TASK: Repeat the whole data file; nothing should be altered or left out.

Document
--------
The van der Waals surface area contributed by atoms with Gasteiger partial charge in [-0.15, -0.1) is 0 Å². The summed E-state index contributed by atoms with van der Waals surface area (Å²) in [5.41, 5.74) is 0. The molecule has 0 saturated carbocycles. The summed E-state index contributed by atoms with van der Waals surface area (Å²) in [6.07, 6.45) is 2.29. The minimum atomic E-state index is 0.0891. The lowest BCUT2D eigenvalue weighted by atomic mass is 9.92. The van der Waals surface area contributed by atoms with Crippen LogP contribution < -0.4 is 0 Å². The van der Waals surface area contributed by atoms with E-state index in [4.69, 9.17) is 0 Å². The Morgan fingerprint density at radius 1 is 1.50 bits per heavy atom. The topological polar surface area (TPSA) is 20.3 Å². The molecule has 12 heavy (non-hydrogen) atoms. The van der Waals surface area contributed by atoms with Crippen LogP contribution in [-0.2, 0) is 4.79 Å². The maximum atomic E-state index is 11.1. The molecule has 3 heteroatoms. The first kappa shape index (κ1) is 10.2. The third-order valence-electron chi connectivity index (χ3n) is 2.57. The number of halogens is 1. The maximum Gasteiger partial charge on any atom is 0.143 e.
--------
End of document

The van der Waals surface area contributed by atoms with Gasteiger partial charge in [-0.15, -0.1) is 0 Å². The summed E-state index contributed by atoms with van der Waals surface area (Å²) in [5.41, 5.74) is 0. The molecule has 0 saturated carbocycles. The summed E-state index contributed by atoms with van der Waals surface area (Å²) in [6.07, 6.45) is 2.29. The minimum atomic E-state index is 0.0891. The lowest BCUT2D eigenvalue weighted by atomic mass is 9.92. The van der Waals surface area contributed by atoms with Crippen LogP contribution < -0.4 is 0 Å². The van der Waals surface area contributed by atoms with E-state index in [4.69, 9.17) is 0 Å². The Morgan fingerprint density at radius 1 is 1.50 bits per heavy atom. The topological polar surface area (TPSA) is 20.3 Å². The molecule has 12 heavy (non-hydrogen) atoms. The van der Waals surface area contributed by atoms with Crippen LogP contribution in [-0.2, 0) is 4.79 Å². The maximum atomic E-state index is 11.1. The molecule has 3 heteroatoms. The first kappa shape index (κ1) is 10.2. The third-order valence-electron chi connectivity index (χ3n) is 2.57. The number of halogens is 1. The maximum Gasteiger partial charge on any atom is 0.143 e.